Eventually, if enough individuals who can start to pay a bit more for the organic and healthier selections that can been found, their spending habits will start to be noticed by retailers and will product an impact for consumers in general. Money talks and it can change things drastically. Walmart (shown in the documentary) has already started making some changes toward more purchases of organic products as well as have some other chains (albeit smaller ones). The more customers they get to buy those healthier products, the more they will make available those products available. The more they make them available, the greater the potential to attract customers. The more customers that want them will want to get them for the best price and the competition to attract them with the best price will force prices down to become more reasonable for the average person.

    I do think that there should be some limits as to what types of foods can be purchased with government sponsored programs like food stamps. That is, give them an allowance within their alloted food stamp credits for SOME snack foods, but require most of the stamps to be used for meats and vegetables. Chances are even if they make less healthy meals at home with these goods they are not getting all the processed junk that allowing them to spend their food stamps on snack foods is giving them.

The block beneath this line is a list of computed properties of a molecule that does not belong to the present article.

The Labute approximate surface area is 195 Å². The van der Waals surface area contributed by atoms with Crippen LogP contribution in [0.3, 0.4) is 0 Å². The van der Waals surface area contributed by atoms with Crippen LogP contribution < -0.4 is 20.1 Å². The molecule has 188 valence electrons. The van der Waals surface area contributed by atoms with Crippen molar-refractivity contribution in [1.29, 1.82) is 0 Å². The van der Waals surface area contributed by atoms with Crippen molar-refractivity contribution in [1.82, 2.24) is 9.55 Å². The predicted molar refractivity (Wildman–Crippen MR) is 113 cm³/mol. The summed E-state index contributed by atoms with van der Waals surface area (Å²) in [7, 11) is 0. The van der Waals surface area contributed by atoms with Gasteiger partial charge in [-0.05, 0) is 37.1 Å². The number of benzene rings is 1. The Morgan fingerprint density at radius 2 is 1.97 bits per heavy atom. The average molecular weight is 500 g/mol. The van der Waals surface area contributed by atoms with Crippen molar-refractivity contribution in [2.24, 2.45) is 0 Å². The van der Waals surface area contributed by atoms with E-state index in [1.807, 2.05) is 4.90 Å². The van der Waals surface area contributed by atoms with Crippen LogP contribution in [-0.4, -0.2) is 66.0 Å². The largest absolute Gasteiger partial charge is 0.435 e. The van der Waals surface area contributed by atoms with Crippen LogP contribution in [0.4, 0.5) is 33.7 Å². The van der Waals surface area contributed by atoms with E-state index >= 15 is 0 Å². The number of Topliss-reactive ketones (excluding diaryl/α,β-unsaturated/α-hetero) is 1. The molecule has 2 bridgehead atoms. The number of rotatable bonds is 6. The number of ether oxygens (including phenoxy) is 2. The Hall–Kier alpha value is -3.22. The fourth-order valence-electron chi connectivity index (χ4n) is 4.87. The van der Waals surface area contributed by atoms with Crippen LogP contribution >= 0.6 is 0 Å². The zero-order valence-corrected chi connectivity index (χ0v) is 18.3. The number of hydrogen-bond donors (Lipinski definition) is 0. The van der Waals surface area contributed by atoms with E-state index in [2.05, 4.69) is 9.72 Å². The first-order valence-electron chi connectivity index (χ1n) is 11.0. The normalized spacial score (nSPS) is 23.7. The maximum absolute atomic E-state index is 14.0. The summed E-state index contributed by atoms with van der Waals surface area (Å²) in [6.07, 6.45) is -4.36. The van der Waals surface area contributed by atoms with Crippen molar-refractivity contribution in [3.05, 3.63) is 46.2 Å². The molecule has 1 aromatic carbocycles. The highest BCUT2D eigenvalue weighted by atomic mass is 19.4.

Good luck with your project.

    Anonymous in Northern NY

  17. Thank you for addressing this issue, I admire you for what you are doing. My daughter learned to eat junk food in high school. We rarely ate out when she was young. I always packed her lunches and did not always give her the "healthiest" food. I was not a parent who restricted sugar or went overboard on health foods, not that there is anything wrong with that. But once she entered High School with more of her own (babysitting) money, she learned to eat garbage. My daughter ate french fries and ranch dressing daily, with the occasional slice of pizza with ranch dressing! We live in a good school district which did offer healthy choices like fruit and salads. But they are kids, what would any kid who does not get junk food at home order at school? I had wished that they would offer "only" healthy choices, that way kids would learn to make healthy choices from what is offered. I hope someone listens to you.